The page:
Register. There it was on my list of pre-baby things to do. I had the feeling that people would want to buy things for us, and I knew they’d be asking if we had a registry. Setting one up seemed like the proper thing to do. It would help everyone know what we needed. But the truth was, we didn’t need all that much.
We had saved bags of clothing, toys and other baby gear from our older son. And we live in a generous community where neighbors had already given or lent us key things like a carseat, a baby swing, a jogging stroller and our choice of baby carriers. And setting aside need, we didn’t really want a lot of new stuff. We try to minimize our impact on the planet. As best we can, we also try to minimize the number of things in our house.
So, instead of a traditional registry, we tried something new: the SoKind Registry created by the Center for a New American Dream (New Dream). The registry “encourages the giving of homemade gifts, charitable donations, secondhand goods, experiences, time, day-of-event help, and more.” The registry spoke to me because while I didn’t need any new onesies for my baby, there were some things that people could do to help which would make a world of difference. Things like preparing food, taking pictures at our son’s bris, arranging carpools for our older son, and taking us to the local pool. I was much more excited about these ideas than another rattle or swaddling blanket!
I created the registry about a month before our son was due, because I knew I wouldn’t have the energy for it once he arrived. The system was easy to navigate. After a simple login, I was able to customize the registry with pictures of my family, and request gifts of different types, like time, experience, skills, or charitable donations. Most of my requests were gifts of “time” or “experience,” but we were also able to specify our favorite charity for donations. After my new son was born, we added a picture of him to the registry and publicized the link via facebook. We included it in our birth announcements (sent via email and Paperless Post). We also put a note on the tables at the bris, telling people we were registered with So Kind and where they could find the website.
Our results were mixed. We didn’t get all the gifts we requested, but we did get some totally awesome things that we wouldn’t have gotten if we didn’t ask. As a result of the registry, we found someone who took professional photographs at the bris for free, and a neighbor bought us a month-long membership at that local pool. (She said she was thrilled to find out what we really wanted.) People arranged time to visit and help out the week my husband went back to work. Other people made us meals, and lots of people donated to our favorite charity.
Here’s what I learned for next time:
• Be very specific about what you want and when you want it. For example, we asked people to help with carpools, but we didn’t specify the week, and we asked them to help with weekend playdates but didn’t specify individual dates or times. That meant that coordination was necessary, which prevented some people from volunteering – and even some people who offered to help weren’t available on the right days.
• Make sure that there’s something for everyone to give. We had a lot of out of town family and friends who wanted to get us something, but the gifts we asked for were really from local people. We had no way for out of town people to contribute, and so many of them sent us clothing or toys anyway. Other people told us that they would have liked to have given us something, but didn’t see anything that would work for them.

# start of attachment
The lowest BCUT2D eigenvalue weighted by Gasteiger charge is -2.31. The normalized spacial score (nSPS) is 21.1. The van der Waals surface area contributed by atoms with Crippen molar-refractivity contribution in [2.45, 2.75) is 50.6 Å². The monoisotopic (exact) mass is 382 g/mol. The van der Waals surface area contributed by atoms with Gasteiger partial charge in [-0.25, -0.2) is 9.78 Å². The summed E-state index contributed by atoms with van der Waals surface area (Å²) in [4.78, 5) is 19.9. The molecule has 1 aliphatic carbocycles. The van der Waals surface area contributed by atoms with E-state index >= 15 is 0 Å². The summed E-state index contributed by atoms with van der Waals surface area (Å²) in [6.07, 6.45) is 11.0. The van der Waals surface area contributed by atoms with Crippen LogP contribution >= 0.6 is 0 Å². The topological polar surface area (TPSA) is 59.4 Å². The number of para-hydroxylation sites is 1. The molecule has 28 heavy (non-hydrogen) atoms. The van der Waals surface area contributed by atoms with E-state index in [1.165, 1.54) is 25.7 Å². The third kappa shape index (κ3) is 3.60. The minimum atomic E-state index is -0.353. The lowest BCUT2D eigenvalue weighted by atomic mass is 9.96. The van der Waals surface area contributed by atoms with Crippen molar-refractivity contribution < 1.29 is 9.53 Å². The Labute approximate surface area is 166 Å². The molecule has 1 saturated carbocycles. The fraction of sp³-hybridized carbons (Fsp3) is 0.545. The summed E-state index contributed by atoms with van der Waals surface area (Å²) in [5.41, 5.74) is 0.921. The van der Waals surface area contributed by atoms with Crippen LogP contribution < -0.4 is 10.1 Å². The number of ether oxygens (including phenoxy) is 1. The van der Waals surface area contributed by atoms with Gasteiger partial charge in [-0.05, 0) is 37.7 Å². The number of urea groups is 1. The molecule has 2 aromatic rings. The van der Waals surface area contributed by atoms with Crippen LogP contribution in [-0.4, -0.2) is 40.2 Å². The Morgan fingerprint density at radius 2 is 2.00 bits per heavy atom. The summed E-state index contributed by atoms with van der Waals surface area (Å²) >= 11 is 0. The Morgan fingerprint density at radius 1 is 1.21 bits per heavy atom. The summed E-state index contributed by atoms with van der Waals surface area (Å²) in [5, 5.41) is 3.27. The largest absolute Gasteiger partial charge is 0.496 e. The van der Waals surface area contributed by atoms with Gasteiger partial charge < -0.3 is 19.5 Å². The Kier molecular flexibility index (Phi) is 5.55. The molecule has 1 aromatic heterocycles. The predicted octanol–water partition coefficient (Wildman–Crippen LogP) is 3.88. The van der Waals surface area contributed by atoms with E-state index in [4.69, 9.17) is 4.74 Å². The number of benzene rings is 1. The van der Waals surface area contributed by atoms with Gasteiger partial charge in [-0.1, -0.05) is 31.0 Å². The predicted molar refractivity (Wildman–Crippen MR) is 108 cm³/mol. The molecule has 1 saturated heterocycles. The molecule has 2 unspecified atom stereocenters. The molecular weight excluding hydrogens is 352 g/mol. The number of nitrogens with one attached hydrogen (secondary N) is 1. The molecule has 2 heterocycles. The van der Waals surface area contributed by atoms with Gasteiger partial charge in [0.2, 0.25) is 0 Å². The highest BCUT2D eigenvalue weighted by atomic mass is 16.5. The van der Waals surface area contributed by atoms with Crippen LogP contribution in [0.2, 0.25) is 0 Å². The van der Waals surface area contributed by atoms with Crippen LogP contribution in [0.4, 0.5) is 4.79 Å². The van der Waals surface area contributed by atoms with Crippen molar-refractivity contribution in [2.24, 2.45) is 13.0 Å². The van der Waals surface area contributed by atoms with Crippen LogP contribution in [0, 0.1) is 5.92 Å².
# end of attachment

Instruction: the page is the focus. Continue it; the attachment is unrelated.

• Some “things” actually are helpful. In the end, we needed swaddling blankets. And I wanted a memory book for the baby’s first year. One of the best unsolicited gifts we got was a starter-set of eco-friendly diapers and wipes. If we’d put a bit more thought into it, we could have included these things on the registry and people would probably have appreciated that option.
• People are used to giving things. While everyone was a good sport about our non-thing registry, I could tell that they were unaccustomed to the idea. Let’s face it, it’s easier to buy a quick present online than it is to take a Sunday afternoon and entertain another kid (especially when you aren’t sure which Sunday and if you don’t have a kid the same age). I think that’s why we didn’t get everything we asked for.
• I was used to getting things. I must admit, I liked getting packages of presents at my door! I had to remind myself that we were getting fewer than we might otherwise because we’d specifically told people not to get things for us, not because people weren’t happy for us.
In the end, we still got a number of tangible gifts, but certainly fewer than we would have if we’d created a regular registry, or even if we hadn’t made it clear we didn’t need any things. So, hopefully, we achieved our intention of less impact on the planet. We certainly did succeed at less clutter in our house.
But I also learned that, in our culture, people express their love and happiness by buying things. Telling people we didn’t need anything reduced our friends’ opportunity to show us their love.
If we’re truly going to reduce consumerism in our culture, we need to find better ways to show love for one another, even if we live at a distance, and even if all we can manage is a couple quick clicks on the computer and $20.
I would certainly recommend the SoKind Registry to anyone who wants to receive gifts of kindness, rather than gifts of things you don’t need. I hope the things we’ve learned will help you!
Evonne Marzouk is the co-founder and former director of Canfei Nesharim, an organization that focuses on Jewish approaches to environmental sustainability. She also works for the U.S. Environmental Protection Agency. She interned for the Center for a New American Dream in 2001.